The homogenized periprosthetic tissue samples were applied for cultivation onto sheep-blood agar and chocolate agar (Oxoid, Basingstoke, Hampshire, United Kingdom). For anaerobic cultures, Schaedler agar, Schaedler KV agar (Oxoid, Basingstoke, Hampshire, United Kingdom) and Columbia blood agar (biomerieux, Marcy l’Etoile, France) were inoculated and incubated for five days. All specimens were also incubated for fourteen days using brain-heart infusion broth (BHI, Oxoid, Basingstoke, Hampshire, United Kingdom) and thioglycollate broth medium additionally incorporated with liver digest and finally supplemented with hemin and horse serum (LT, SIFIN, Berlin, Germany). For more details about this approach, see the literature [2, 3]. As an adjunct, the results of all investigated prostheses and components had no influence on the study and are therefore not discussed in more detail here.

The organisms were identified by Matrix-assisted laser desorption ionization-time of flight mass spectrometry (MALDI-TOF MS; BrukerDaltonics, Bremen, Germany) using the direct transfer method according to the recommendation of the manufacturer.

Statistical analysis

The data for homogenization by disperser and bead milling were statistically analysed by the two-proportion z-test using the RStudio (version 1.2. 5042) software. Yate’s continuity correction was applied for all databases. P values of less than 0.05 should be considered statistically significant.


Patient data

Ten cases were excluded because of an insufficient number of samples. Finally, a cohort of 80 patients, 40 with a hip and 40 with a knee prosthesis, was included in the study. In total, 722 tissue samples were investigated. In 35 cases the patients had at least one of the major diagnostic criteria for the presence of PJI (Table 1). Furthermore, five patients with no major criteria had an aggregate score of minor criteria greater than or equal to 6 and therefore were also considered as infected (Table 1). The other 40 cases had neither a major criterion for PJI nor an aggregate score greater than 2 and were classified as AF. For further demographic data, see Table 1.

Table 1 Clinical and microbiological characteristics of all study cases
Table 2A Culture results achieved by homogenization of tissue samples using Disperser vs. Bead milling method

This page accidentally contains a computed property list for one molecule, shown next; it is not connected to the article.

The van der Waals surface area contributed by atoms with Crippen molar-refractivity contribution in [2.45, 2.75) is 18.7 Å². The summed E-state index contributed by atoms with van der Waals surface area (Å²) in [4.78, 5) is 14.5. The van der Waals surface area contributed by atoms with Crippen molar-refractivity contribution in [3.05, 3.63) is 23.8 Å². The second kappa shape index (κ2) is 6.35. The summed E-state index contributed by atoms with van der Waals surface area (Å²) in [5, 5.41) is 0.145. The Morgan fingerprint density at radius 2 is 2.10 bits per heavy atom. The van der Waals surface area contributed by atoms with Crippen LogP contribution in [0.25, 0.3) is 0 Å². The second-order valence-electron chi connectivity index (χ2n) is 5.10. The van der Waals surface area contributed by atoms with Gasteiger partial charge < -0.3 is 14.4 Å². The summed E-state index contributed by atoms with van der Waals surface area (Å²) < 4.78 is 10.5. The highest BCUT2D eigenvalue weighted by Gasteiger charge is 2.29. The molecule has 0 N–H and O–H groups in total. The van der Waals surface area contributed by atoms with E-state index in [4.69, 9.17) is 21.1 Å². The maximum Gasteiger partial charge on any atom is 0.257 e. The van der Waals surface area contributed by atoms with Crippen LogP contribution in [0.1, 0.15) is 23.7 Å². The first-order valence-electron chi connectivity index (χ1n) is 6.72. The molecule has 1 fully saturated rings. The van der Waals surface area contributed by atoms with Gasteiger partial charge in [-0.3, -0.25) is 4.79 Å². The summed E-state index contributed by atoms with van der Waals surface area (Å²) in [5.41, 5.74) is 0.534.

Microbiological diagnosis

In the PJI group, 34 patients yielded positive culture results. We processed a total of 308 tissue samples from these patients, 153 with the disperser and 155 with the bead mill. In the samples processed with the disperser 120 were positive. Processing with the bead mill yielded 121 positive results. On average, we received 4.5 samples per patient and method, of which 3.5 samples were positive (Tables 1 and 2B). However, in six cases only two samples were positive with both methods. In 23 patients (68%) we obtained identical culture results with both methods, in addition there was also a match in size, location and detected pathogens of the tissue samples. However, in 11 cases there were differences, but these were only related to the number of positive tissue samples per patient. In one of these cases, the tissue sample that gave a positive result when processed with the disperser was significantly larger than the sample processed with the bead mill. All pathogens were identified with both methods. The differences were distributed as follows: in six cases one sample and in one case two samples were additionally positive when the disperser was used (Table 2 A). On the other hand, in one case one sample and in three cases two samples were additionally positive when the bead mill was used (Table 2 A). Overall, there was no significant difference in the final evaluation, since in all cases at least two tissue samples were positive with both methods.

In the 34 positive cases a total of 51 microorganisms were recovered. The frequency of their occurrence is listed in Table 3. We identified 25 monomicrobial and nine polymicrobial infections. According to clinical records, 11 patients had a chronic course, in two of these cases small colony variants (SCV) were detected (Table 3).